Ms Foster says other parts of the cancer system, including surgery and radiotherapy, are facing similar pressures. The problems have also led to a deterioration in waiting times, with just over 60% of patients starting treatment within 62 days, down from more than 90% in 2010.

Nor has there been the move to pilot new ways of working, such as rapid diagnostic centres, that has been seen in other parts of the UK, and Northern Ireland is the only part of the NHS not to have yet pushed ahead with the new improved bowel cancer screening tests.

The lack of progress prompted Northern Ireland Affairs Committee chair Andrew Murrison to describe the disparities as ‘frankly unacceptable’ last year.

Mixed performance

But this does not mean there has been no action at all. In 2011 – three years after the last cancer strategy was published – a framework was produced setting out key milestones for action on topics ranging from the workforce and access to treatment to smoking reduction.


of patients in Northern Ireland have access to a clinical nurse specialist, compared with 91% in England

(Northern Ireland Cancer Patient Experience Survey)

The problem, according to research carried out in 2017 by the Northern Ireland Assembly, is that these have not been properly monitored and enforced.

The result has been mixed performance. This much can be seen from the most recent Cancer Patient Experience Survey, published in January. It shows that patient experience was generally positive – those polled gave an average rating of 8.97 out of ten.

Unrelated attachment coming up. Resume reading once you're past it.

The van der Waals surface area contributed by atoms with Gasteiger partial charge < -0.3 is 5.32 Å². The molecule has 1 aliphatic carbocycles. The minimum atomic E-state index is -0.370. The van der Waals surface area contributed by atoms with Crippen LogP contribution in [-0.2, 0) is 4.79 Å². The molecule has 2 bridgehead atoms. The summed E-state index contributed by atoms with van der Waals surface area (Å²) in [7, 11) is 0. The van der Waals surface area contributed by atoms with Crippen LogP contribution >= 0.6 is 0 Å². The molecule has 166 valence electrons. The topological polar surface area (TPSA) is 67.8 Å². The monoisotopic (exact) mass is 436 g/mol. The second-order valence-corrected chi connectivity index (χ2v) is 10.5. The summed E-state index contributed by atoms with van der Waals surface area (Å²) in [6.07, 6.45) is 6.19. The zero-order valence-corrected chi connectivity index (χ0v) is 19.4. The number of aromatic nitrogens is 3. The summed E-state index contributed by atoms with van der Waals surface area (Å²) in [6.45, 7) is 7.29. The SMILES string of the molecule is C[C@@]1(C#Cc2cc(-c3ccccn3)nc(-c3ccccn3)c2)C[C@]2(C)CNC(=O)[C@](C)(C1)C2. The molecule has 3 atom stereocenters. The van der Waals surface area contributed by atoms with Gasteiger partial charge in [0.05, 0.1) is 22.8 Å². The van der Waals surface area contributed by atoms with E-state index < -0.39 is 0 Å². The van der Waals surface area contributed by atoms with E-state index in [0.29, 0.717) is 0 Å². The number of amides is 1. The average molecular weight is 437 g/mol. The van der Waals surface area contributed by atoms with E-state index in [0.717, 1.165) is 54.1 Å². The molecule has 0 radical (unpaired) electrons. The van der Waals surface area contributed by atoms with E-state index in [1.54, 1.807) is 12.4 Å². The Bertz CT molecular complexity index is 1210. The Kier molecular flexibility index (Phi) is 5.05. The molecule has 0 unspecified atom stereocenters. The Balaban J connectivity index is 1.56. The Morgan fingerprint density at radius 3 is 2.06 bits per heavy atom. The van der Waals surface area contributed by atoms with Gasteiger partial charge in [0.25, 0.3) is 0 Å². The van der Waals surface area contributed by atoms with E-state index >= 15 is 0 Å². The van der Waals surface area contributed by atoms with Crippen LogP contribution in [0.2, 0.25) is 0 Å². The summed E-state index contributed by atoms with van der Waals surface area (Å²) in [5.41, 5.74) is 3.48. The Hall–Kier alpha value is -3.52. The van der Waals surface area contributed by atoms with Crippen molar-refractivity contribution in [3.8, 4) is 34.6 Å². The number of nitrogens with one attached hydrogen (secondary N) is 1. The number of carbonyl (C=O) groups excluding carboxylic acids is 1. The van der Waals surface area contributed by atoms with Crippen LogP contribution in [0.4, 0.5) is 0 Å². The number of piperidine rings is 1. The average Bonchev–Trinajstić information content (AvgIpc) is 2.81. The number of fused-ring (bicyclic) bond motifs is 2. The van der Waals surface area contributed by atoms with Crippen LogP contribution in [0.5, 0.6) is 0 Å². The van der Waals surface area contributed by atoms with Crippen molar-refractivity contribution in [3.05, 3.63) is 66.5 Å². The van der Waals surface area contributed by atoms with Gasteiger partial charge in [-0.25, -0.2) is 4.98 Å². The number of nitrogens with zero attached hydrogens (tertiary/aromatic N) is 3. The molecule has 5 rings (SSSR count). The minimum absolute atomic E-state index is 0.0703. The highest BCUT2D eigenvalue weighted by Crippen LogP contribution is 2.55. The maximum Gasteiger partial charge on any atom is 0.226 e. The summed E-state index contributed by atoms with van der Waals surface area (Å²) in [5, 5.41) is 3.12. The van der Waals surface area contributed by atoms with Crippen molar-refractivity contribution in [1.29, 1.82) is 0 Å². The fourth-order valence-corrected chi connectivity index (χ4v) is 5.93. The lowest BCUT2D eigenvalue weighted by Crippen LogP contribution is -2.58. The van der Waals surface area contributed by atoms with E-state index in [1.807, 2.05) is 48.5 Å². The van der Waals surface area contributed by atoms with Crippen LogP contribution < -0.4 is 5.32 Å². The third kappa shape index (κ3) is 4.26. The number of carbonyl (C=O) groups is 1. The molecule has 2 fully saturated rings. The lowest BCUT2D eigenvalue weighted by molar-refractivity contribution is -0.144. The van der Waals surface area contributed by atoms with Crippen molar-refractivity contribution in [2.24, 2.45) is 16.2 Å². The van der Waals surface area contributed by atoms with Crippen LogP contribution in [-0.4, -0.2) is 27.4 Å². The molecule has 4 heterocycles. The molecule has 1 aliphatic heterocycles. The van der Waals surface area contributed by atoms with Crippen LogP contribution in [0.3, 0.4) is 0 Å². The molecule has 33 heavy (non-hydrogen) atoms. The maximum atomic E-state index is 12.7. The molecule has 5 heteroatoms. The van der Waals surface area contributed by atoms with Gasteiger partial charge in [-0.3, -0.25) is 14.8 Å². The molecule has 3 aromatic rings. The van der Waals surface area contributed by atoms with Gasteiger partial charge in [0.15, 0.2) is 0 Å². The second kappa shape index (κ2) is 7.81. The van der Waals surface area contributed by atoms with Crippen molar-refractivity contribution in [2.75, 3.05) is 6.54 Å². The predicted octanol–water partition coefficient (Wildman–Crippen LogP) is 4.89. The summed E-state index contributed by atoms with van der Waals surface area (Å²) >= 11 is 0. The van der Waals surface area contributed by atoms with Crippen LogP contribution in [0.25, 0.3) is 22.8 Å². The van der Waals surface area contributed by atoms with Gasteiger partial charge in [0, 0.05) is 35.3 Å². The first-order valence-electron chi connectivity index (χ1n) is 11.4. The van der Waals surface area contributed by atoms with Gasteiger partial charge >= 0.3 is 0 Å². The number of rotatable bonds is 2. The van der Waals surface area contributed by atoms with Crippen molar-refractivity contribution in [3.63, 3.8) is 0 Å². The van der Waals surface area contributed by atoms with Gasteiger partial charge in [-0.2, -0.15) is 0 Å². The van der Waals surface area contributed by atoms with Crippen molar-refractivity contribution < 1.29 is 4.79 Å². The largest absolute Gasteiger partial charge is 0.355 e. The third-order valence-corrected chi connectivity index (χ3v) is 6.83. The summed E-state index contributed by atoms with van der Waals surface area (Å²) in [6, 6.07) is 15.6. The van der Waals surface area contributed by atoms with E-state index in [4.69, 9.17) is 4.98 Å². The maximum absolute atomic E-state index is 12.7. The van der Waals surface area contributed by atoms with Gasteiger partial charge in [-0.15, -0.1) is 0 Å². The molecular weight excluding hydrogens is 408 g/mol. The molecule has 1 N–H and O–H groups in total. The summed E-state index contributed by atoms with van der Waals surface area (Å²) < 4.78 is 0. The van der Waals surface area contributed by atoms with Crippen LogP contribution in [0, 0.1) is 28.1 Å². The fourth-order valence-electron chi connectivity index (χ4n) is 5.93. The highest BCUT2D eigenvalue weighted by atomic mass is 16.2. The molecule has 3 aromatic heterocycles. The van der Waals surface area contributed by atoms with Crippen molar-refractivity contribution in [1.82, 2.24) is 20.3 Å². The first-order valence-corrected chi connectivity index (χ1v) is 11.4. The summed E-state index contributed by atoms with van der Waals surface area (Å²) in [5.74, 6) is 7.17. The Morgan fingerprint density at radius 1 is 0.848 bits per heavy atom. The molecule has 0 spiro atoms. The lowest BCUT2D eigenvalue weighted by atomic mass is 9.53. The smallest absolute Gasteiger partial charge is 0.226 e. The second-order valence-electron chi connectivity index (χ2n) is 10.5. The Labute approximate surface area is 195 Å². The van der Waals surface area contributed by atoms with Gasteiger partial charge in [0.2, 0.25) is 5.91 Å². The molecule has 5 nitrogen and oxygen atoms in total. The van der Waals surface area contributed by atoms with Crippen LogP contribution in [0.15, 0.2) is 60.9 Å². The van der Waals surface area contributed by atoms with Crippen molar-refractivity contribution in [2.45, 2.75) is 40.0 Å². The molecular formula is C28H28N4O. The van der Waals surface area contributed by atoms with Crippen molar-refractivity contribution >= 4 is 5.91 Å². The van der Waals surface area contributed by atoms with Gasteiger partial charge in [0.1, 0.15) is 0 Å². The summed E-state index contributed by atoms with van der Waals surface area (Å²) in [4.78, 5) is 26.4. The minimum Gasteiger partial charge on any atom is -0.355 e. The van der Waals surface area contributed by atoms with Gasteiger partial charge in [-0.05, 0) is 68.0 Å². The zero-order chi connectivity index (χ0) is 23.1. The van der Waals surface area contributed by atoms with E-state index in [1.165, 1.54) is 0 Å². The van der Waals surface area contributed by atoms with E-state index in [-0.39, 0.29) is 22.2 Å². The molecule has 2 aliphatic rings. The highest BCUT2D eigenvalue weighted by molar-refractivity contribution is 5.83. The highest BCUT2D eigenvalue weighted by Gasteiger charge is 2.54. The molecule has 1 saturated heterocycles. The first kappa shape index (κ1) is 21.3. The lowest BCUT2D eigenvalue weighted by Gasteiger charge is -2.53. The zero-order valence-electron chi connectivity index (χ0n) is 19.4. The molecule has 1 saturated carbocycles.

Negative findings

But there were also a number of negative findings, with 15 out of 36 areas seeing performance declining, including drops in the number of patients who felt that potential side effects had been explained and who were able to find someone to talk to in hospital about their worries.

Access to a clinical nurse specialist had improved since the previous survey in 2015, from 72% to 82%, but that was still significantly lower than the 91% seen in England.

This improvement can be traced back to an £11.5 million investment in staff announced in 2016. The money – the bulk of which was provided by Macmillan Cancer Support – is paying for 60 new cancer nurses and support workers over five years.

It came after a 2014 census by the charity showed recruitment had stagnated.

Strategy can deliver

Macmillan head of services in Northern Ireland Heather Monteverde says these posts are improving care and show how a ‘well-defined plan, positive collaboration and strategic implementation can have a positive impact’.